Skip to main content

How To use Sphinx Autodoc on ReadTheDocs with a Django application

Sphinx is awesome for writing documentation. ReadTheDocs is awesome for hosting it. Autodocs are great for covering your entire API easily. Django is a great framework that makes my job easier.


Between these four things is an interaction that only brought me pain, however. I'm here to help the next dev avoid this.


Autodocs works by importing your modules and walking over the classes and functions to build documentation out of the existing docstrings. It can be used to generate complete API docs quickly and keep them in sync with the libraries existing docstrings, so you won't get conflicts between your docs and your code. Fantastic.

This creates a problem when used with Django applications, where many things cannot be imported unless a valid settings module can be found. This can prevent a hurdle in some situations, and requires a little boilerplate to get working properly with Sphinx. It require a little extra to get working on ReadTheDocs. What makes this particularly hard to figure out, is the environment running on their servers is not the same as your own, and you have only terse error reports to guess about.

Here is the snippet you need to add into the conf.py of your docs/ to tell Sphinx how to load a settings.py.

import sys, os

sys.path.append(os.path.dirname(__file__))
import django 

os.environ.setdefault("DJANGO_SETTINGS_MODULE", "settings")
if django.VERSION < (1, 4):
    from django.core.management import setup_environ

    settings = __import__(os.environ["DJANGO_SETTINGS_MODULE"])
    setup_environ(settings)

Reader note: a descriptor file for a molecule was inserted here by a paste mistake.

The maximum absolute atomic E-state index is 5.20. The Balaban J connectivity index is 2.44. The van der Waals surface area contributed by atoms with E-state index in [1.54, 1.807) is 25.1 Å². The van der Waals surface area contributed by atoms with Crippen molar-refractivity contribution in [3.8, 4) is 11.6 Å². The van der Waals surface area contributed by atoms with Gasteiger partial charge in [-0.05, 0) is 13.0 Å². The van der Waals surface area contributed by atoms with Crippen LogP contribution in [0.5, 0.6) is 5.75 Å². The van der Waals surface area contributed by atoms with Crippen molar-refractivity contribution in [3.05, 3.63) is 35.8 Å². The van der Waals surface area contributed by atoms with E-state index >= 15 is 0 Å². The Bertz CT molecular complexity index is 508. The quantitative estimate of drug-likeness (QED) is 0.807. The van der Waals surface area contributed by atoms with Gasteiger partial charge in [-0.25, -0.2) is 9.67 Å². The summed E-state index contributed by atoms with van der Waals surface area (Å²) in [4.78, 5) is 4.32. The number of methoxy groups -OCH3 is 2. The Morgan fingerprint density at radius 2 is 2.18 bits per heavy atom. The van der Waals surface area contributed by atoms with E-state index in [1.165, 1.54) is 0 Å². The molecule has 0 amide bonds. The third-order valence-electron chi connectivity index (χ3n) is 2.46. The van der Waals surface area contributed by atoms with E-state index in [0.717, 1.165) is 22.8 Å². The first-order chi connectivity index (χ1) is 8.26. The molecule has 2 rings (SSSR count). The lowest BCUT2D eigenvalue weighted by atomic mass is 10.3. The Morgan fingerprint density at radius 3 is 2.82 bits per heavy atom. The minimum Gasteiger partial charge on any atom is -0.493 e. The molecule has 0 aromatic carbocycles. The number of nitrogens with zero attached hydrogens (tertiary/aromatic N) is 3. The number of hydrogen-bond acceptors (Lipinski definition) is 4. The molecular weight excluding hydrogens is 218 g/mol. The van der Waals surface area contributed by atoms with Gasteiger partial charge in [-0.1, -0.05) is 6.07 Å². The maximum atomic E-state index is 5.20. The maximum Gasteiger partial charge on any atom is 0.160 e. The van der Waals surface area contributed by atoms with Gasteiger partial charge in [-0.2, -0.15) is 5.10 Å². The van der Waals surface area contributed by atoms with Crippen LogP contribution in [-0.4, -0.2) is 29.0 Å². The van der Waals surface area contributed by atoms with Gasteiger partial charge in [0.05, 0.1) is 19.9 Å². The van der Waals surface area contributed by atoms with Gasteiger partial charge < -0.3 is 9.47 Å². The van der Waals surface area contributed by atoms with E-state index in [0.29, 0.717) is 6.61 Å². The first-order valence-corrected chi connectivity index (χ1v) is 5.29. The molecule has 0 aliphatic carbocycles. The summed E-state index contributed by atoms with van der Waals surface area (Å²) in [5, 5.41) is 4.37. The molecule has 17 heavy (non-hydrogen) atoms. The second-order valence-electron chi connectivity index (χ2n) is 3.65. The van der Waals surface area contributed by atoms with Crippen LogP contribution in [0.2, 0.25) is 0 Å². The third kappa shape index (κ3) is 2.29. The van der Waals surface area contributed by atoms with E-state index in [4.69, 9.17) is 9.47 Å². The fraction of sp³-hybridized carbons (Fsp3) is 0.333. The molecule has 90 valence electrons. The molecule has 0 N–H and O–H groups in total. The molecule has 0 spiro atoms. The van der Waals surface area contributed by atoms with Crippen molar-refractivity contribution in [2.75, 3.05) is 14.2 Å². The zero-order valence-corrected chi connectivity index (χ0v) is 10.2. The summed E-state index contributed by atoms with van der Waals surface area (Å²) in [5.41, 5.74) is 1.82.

and a simple settings.py is all you need sitting beside that.

# Django settings for docs project.
# import source code dir
import os
import sys
sys.path.insert(0, os.getcwd())
sys.path.insert(0, os.path.join(os.getcwd(), os.pardir))

SITE_ID = 303
DEBUG = True
TEMPLATE_DEBUG = DEBUG

DATABASES = {"default": {

    "NAME": ":memory:",
    "ENGINE": "django.db.backends.sqlite3",
    "USER": '',
    "PASSWORD": '',
    "PORT": '',

}}

INSTALLED_APPS = (
    'django.contrib.auth',
    'django.contrib.contenttypes',
    'django.contrib.sessions',
    'django.contrib.sites',
    'YOUR_APP_HERE', # This is where you put your app
)



And you should be good to go!

Comments

Anentropic said…
I'm not quite clear from this... do you propose a structure like:

mydjangoproj/
mydjangoproj/settings.py
mydjangoproj/myapp/
mydjangoproj/docs/conf.py
mydjangoproj/docs/settings.py

i.e. a separate settings.py just for your docs/ dir that points up at the main django root?

I guess you still need to go through and add ..automodule directives to the rst index for all your INSTALLED_APPS ?

Sorry for dumb questions, first time I've used Sphinx...
Calvin Spealman said…
Anentropic,

Yes, you've got it right.

Usually a project has lots of settings anyway. Local dev settings, staging, production, different settings for celery workers, etc. Docs is just one more context you need some settings for.
Alex Little said…